San Francisco, California
London, United Kingdom
The Food for Life: Diabetes Initiative is the plant-based nutrition and cooking program for type 2 diabetes prevention and treatment developed by the Physicians Committee for Responsible Medicine. The intended audience for this program is people with diabetes, prediabetes, a family history or risk factors for developing diabetes, and their adult family members. It is also designed to introduce health care professionals to the basics of plant-based nutrition for preventing and treating diabetes.
Diabetes is a major public health problem of epidemic proportions. Over twelve percent of the United States adult population has diabetes (up from 8 percent in 2007), and nearly one-third of those 65 and older have the disease. One out of four people with diabetes are unaware they have it, which means they are not being treated with a healthy diet or medications. Uncontrolled, diabetes can lead to complications from head to toe, including stroke, loss of vision, heart disease, kidney failure, and various problems due to nerve damage and circulatory problems, such as erectile dysfunction or lower-extremity amputation.
An even greater number of people have prediabetes (impaired fasting glucose, impaired glucose tolerance, or both), which mean they are at high risk for developing diabetes. With prediabetes, blood glucose levels are higher than normal, but not yet high enough to be diagnosed as diabetes. There are 86 million people in the United States who have prediabetes and they are generally without symptoms. Recent research has shown that some long-term damage to the body, especially the heart and circulatory system, may already be occurring during prediabetes. A blood test is used to diagnose prediabetes. Fifteen to thirty percent of people with prediabetes will develop diabetes within five years. Weight loss can prevent or delay this onset.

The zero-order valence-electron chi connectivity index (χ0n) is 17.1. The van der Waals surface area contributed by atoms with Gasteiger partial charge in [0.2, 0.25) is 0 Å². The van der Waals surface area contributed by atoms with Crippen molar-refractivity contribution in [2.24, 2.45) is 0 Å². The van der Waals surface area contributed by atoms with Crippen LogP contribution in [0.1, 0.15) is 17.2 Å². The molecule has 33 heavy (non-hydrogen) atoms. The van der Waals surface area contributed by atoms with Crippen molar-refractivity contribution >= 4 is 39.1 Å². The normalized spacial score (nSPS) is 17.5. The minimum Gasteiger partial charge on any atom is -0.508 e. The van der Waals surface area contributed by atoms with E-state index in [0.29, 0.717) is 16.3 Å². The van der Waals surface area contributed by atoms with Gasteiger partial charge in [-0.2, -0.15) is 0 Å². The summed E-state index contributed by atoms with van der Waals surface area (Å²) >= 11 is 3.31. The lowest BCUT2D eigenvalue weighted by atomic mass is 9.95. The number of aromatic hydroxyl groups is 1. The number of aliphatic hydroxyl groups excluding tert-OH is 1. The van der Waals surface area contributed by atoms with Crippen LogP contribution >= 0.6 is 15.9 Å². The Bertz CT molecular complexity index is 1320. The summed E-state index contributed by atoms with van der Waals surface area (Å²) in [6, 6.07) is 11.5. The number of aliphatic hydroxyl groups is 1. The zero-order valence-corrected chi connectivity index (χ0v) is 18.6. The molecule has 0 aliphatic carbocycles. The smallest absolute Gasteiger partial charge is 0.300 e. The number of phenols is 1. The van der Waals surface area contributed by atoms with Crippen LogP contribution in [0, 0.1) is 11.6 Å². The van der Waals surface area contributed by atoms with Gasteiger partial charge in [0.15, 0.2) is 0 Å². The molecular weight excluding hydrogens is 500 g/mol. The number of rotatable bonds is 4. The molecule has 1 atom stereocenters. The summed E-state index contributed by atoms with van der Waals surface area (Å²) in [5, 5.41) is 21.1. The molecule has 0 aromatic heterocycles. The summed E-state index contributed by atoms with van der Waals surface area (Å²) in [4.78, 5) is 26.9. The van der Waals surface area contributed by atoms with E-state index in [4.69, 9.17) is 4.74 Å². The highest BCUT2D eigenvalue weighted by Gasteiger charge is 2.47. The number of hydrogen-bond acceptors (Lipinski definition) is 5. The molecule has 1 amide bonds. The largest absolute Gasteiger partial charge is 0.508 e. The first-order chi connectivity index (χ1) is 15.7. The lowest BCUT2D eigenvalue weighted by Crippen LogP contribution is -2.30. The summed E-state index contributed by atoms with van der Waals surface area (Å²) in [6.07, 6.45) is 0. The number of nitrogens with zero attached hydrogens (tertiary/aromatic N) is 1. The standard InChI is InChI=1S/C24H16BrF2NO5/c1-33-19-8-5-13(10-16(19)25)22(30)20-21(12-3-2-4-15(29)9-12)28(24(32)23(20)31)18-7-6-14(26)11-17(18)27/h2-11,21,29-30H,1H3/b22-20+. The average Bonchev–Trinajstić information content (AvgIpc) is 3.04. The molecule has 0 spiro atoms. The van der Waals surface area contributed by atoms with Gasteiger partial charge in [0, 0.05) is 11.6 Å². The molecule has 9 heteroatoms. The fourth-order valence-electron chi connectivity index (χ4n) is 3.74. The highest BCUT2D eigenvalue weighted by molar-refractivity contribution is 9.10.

An astonishing one in three children born in the year 2000 is at risk of developing type 2 diabetes (and one in two African Americans, Native Americans, and Hispanic Americans) in his or her lifetime, unless there are significant changes in diet and activity levels. Fortunately, type 2 diabetes is largely a disease of over-nutrition and sedentary lifestyle. The disease can be prevented, and complications can often be avoided or treated with a significant change in lifestyle.
January 5, 2017 Introduction to How Foods Fight Diabetes
January 12, 2017 The Power of your Plate and Grocery Cart
January 19, 2017 Understanding Type 2 Diabetes
January 26, 2017 Designing a Diet for Maximum Weight Control
Thursdays from 7 pm-9 pm
$80/class series. If you cannot make every class, you may purchase individual classes for $25/class. Please contact instructor directly to make arrangements for individual classes.
Your Instructor: Sharon McRae, firstname.lastname@example.org, 410-615-4631